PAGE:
This landmark history of slavery in the South—a winner of the Bancroft Prize—challenged conventional views of slaves by illuminating the many forms of resistance to dehumanization that developed in slave society.
Rather than emphasizing the cruelty and degradation of slavery, historian Eugene Genovese investigates the ways that slaves forced their owners to acknowledge their humanity through culture, music, and religion. Not merely passive victims, the slaves in this account actively engaged with the paternalism of slaveholding culture in ways that supported their self-respect and aspirations for freedom. Roll, Jordan, Roll covers a vast range of subjects, from slave weddings and funerals, to the language, food, clothing, and labor of slaves, and places particular emphasis on religion as both a major battleground for psychological control and a paradoxical source of spiritual strength. Displaying keen insight into the minds of both slaves and slaveholders, Roll, Jordan, Roll is a testament to the power of the human spirit under conditions of extreme oppression.
|Publisher:||Knopf Doubleday Publishing Group|
|Product dimensions:||5.13(w) x 8.00(h) x 1.40(d)|
About the Author
Table of ContentsBook One: God is Not Mocked
Part 1. Of the Willing and the Obedient
Part 2. ...and the Children Brought Up
Book Two: The Rock and the Church
Part 1. Of the God of the Living
Part 2. ...and Every Man According as His Work Shall Be
Book Three: The Valley of the Shadow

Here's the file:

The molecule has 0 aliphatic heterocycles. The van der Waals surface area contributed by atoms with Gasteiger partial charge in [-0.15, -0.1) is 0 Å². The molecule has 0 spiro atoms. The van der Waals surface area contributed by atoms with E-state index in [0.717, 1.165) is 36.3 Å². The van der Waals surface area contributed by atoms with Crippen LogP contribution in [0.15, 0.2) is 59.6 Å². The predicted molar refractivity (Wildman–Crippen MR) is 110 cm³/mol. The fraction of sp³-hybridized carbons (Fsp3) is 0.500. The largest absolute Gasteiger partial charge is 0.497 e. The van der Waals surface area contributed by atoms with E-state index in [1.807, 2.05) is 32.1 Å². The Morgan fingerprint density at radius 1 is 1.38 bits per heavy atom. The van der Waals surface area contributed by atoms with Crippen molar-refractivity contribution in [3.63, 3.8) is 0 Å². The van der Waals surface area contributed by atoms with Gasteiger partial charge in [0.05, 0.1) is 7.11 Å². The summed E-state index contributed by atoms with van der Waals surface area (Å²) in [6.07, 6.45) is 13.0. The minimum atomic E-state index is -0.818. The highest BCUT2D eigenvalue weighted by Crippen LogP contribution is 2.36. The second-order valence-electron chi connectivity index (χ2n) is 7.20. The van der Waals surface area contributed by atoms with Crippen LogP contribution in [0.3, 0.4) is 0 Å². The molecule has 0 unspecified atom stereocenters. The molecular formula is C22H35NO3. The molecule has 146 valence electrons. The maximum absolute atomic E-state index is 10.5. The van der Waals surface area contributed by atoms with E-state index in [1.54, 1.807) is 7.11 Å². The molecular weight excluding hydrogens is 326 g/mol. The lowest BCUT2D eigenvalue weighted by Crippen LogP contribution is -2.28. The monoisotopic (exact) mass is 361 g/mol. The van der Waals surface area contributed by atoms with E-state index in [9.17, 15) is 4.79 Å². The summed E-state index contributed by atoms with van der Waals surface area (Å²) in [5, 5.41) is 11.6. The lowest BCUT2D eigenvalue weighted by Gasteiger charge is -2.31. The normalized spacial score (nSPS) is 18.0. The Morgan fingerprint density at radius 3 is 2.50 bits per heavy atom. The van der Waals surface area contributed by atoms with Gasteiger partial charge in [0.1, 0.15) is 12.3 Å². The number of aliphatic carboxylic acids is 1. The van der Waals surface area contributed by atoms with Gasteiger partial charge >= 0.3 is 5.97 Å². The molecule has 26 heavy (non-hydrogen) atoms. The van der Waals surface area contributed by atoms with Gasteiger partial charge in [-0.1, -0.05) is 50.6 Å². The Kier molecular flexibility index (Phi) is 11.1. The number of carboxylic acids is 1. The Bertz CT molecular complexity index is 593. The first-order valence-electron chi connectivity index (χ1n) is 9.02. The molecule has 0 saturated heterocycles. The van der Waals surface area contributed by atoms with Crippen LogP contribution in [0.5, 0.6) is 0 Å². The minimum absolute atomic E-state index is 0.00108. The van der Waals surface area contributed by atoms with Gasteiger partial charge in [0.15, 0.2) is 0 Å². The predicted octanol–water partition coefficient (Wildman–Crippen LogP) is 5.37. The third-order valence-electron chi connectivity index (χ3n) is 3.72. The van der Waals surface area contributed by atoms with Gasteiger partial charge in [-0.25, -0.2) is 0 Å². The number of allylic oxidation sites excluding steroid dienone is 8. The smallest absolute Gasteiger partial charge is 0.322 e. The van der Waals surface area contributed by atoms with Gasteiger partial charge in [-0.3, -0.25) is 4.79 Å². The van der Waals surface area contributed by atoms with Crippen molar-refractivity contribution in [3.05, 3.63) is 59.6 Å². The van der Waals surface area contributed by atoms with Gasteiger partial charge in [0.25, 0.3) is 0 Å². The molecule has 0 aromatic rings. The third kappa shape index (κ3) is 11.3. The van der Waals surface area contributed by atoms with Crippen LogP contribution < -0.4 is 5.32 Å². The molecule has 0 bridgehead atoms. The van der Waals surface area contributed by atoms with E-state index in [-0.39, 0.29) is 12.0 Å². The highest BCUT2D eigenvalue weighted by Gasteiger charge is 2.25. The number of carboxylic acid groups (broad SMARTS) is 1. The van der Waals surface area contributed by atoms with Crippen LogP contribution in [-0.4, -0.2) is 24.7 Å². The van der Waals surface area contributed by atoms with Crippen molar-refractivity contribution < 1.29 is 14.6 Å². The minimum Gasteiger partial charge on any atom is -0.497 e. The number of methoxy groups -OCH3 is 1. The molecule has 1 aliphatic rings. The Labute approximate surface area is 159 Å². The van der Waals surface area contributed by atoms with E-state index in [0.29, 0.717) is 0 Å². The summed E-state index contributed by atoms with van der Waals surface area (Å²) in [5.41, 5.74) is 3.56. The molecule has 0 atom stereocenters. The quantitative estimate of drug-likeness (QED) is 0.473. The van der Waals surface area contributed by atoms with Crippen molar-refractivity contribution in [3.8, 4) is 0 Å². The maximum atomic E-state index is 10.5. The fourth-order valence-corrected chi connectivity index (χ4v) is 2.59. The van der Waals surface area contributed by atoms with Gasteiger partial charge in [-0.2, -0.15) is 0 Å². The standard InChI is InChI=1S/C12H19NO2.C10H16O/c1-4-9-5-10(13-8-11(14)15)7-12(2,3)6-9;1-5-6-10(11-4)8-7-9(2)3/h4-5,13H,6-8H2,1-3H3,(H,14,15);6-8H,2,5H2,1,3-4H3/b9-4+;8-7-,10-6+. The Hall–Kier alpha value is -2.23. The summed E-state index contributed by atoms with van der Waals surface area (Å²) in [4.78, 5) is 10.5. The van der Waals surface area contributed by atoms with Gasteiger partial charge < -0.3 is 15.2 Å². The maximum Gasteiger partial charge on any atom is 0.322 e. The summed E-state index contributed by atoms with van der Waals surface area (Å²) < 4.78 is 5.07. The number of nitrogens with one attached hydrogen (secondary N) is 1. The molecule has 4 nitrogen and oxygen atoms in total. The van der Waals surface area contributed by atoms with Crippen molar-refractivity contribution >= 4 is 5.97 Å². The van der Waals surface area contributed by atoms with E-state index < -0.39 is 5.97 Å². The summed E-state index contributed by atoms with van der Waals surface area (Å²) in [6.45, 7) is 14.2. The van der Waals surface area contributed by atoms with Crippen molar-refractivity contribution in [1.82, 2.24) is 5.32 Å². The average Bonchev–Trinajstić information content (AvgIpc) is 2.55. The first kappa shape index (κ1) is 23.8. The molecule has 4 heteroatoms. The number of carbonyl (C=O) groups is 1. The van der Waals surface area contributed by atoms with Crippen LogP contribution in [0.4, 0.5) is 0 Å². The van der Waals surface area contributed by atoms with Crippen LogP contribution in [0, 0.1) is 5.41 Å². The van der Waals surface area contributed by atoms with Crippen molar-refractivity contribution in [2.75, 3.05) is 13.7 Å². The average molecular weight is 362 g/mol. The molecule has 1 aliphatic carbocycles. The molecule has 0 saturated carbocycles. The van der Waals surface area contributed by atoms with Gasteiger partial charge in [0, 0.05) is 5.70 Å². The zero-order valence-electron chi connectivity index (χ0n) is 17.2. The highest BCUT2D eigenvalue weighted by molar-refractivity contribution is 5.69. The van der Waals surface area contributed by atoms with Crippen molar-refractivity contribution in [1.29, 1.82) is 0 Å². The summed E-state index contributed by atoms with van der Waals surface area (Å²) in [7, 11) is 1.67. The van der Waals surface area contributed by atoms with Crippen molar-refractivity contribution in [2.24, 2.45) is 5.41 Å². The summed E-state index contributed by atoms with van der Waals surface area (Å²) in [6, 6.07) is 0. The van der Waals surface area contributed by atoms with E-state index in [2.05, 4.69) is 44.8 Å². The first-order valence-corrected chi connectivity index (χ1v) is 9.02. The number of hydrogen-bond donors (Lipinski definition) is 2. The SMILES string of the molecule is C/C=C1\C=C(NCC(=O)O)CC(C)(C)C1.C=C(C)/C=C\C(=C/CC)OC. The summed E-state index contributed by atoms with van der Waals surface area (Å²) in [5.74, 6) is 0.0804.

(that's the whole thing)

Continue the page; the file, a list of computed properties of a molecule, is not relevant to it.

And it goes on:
Part 1. Of the Sons of Jacob
Part 2. ...and the Coat of Many Colors
Book Four: Whom God Hath Hedged In
Most Helpful Customer Reviews
I think the book could have been better organized. I felt like it started at the end talking about slaves leaving the plantations after the Civil War then going back to the history of paternalism among slaves. It made the first part very boring. Once I was into the history and the relational dynamics, I liked the book. It is very long, but it is a worthwhile read.I will say it was wonderful to have gone through The Well-Educated Mind book list prior to this book (it is one of the last on the list). I had read Incidents in the Life of a Slave Girl, The Life and Times of Frederick Douglass, Up from Slavery, Souls of Black Folk, Native Son, Song of Solomon, Invisible Man, The Autobiography of Malcolm X, The Adventures of Huckleberry Finn, Uncle Tom's Cabin, Battle Cry of Freedom, and poetry of Langston Hughes, Rita Dove, and the incredible Paul Laurence Dunbar (my favorite American poet!). It gave me a good foundation for reading Roll, Jordan, Roll because he references many of these books in his work.
A cornerstone to understanding the antebellum period in the US